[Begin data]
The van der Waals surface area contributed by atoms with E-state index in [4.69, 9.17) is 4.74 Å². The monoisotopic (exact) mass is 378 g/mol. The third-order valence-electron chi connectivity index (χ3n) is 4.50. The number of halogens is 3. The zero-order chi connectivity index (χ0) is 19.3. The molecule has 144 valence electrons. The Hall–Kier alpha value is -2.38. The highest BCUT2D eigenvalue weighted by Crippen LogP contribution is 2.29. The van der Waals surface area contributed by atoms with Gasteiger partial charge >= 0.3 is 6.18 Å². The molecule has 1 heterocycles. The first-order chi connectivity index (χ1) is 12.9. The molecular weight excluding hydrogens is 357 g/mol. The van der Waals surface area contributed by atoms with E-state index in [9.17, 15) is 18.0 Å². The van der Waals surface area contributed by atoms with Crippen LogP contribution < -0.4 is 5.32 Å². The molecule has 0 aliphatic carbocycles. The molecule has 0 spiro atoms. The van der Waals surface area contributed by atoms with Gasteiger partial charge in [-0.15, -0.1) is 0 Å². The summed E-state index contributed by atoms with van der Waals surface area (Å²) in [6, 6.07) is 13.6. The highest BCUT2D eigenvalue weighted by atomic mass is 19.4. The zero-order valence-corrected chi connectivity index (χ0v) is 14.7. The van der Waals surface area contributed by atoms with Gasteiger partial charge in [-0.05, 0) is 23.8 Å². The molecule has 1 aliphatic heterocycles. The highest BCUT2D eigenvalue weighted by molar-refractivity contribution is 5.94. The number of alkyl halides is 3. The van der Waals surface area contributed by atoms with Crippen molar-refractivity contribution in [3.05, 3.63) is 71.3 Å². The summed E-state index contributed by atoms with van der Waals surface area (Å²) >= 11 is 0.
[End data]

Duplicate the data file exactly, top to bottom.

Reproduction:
The van der Waals surface area contributed by atoms with E-state index in [4.69, 9.17) is 4.74 Å². The monoisotopic (exact) mass is 378 g/mol. The third-order valence-electron chi connectivity index (χ3n) is 4.50. The number of halogens is 3. The zero-order chi connectivity index (χ0) is 19.3. The molecule has 144 valence electrons. The Hall–Kier alpha value is -2.38. The highest BCUT2D eigenvalue weighted by Crippen LogP contribution is 2.29. The van der Waals surface area contributed by atoms with Gasteiger partial charge >= 0.3 is 6.18 Å². The molecule has 1 heterocycles. The first-order chi connectivity index (χ1) is 12.9. The molecular weight excluding hydrogens is 357 g/mol. The van der Waals surface area contributed by atoms with E-state index in [9.17, 15) is 18.0 Å². The van der Waals surface area contributed by atoms with Crippen LogP contribution < -0.4 is 5.32 Å². The molecule has 0 aliphatic carbocycles. The molecule has 0 spiro atoms. The van der Waals surface area contributed by atoms with Gasteiger partial charge in [-0.15, -0.1) is 0 Å². The summed E-state index contributed by atoms with van der Waals surface area (Å²) in [6, 6.07) is 13.6. The highest BCUT2D eigenvalue weighted by atomic mass is 19.4. The zero-order valence-corrected chi connectivity index (χ0v) is 14.7. The van der Waals surface area contributed by atoms with Gasteiger partial charge in [-0.05, 0) is 23.8 Å². The molecule has 1 aliphatic heterocycles. The highest BCUT2D eigenvalue weighted by molar-refractivity contribution is 5.94. The number of alkyl halides is 3. The van der Waals surface area contributed by atoms with Crippen molar-refractivity contribution in [3.05, 3.63) is 71.3 Å². The summed E-state index contributed by atoms with van der Waals surface area (Å²) >= 11 is 0.